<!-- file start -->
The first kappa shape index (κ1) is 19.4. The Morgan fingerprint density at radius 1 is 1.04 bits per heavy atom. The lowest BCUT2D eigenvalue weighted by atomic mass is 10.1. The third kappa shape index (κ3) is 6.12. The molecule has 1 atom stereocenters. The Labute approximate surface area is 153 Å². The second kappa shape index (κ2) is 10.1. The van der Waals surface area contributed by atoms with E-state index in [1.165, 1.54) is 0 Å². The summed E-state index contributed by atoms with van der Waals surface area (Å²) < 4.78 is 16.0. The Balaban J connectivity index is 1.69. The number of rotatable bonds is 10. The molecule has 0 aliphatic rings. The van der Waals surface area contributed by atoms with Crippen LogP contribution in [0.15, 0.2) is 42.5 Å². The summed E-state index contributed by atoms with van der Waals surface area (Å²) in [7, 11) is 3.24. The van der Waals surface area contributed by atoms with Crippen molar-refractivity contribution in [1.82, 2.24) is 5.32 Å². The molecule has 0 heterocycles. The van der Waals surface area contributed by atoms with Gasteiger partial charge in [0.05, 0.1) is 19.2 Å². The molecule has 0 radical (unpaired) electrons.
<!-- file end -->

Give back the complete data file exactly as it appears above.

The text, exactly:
The first kappa shape index (κ1) is 19.4. The Morgan fingerprint density at radius 1 is 1.04 bits per heavy atom. The lowest BCUT2D eigenvalue weighted by atomic mass is 10.1. The third kappa shape index (κ3) is 6.12. The molecule has 1 atom stereocenters. The Labute approximate surface area is 153 Å². The second kappa shape index (κ2) is 10.1. The van der Waals surface area contributed by atoms with E-state index in [1.165, 1.54) is 0 Å². The summed E-state index contributed by atoms with van der Waals surface area (Å²) < 4.78 is 16.0. The Balaban J connectivity index is 1.69. The number of rotatable bonds is 10. The molecule has 0 aliphatic rings. The van der Waals surface area contributed by atoms with Crippen LogP contribution in [0.15, 0.2) is 42.5 Å². The summed E-state index contributed by atoms with van der Waals surface area (Å²) in [7, 11) is 3.24. The van der Waals surface area contributed by atoms with Crippen molar-refractivity contribution in [1.82, 2.24) is 5.32 Å². The molecule has 0 heterocycles. The van der Waals surface area contributed by atoms with Gasteiger partial charge in [0.05, 0.1) is 19.2 Å². The molecule has 0 radical (unpaired) electrons.